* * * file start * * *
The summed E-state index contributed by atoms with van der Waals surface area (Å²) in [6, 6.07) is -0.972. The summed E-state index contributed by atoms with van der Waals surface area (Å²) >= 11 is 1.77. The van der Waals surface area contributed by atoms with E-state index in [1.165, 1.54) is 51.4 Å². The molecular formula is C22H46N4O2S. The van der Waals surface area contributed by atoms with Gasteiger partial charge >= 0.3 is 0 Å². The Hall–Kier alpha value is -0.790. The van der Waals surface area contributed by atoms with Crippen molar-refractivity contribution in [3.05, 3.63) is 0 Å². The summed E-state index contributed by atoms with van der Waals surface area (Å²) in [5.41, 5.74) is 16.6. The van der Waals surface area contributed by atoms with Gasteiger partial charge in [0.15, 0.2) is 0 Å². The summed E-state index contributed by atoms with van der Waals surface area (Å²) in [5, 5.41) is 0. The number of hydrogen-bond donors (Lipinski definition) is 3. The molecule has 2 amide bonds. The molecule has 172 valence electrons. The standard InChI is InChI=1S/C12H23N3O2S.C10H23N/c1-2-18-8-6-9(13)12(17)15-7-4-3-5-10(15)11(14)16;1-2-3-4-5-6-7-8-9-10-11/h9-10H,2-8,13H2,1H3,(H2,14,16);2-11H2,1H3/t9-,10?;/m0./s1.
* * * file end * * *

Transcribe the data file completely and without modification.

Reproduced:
The summed E-state index contributed by atoms with van der Waals surface area (Å²) in [6, 6.07) is -0.972. The summed E-state index contributed by atoms with van der Waals surface area (Å²) >= 11 is 1.77. The van der Waals surface area contributed by atoms with E-state index in [1.165, 1.54) is 51.4 Å². The molecular formula is C22H46N4O2S. The van der Waals surface area contributed by atoms with Gasteiger partial charge >= 0.3 is 0 Å². The Hall–Kier alpha value is -0.790. The van der Waals surface area contributed by atoms with Crippen molar-refractivity contribution in [3.05, 3.63) is 0 Å². The summed E-state index contributed by atoms with van der Waals surface area (Å²) in [5.41, 5.74) is 16.6. The van der Waals surface area contributed by atoms with Gasteiger partial charge in [0.15, 0.2) is 0 Å². The summed E-state index contributed by atoms with van der Waals surface area (Å²) in [5, 5.41) is 0. The number of hydrogen-bond donors (Lipinski definition) is 3. The molecule has 2 amide bonds. The molecule has 172 valence electrons. The standard InChI is InChI=1S/C12H23N3O2S.C10H23N/c1-2-18-8-6-9(13)12(17)15-7-4-3-5-10(15)11(14)16;1-2-3-4-5-6-7-8-9-10-11/h9-10H,2-8,13H2,1H3,(H2,14,16);2-11H2,1H3/t9-,10?;/m0./s1.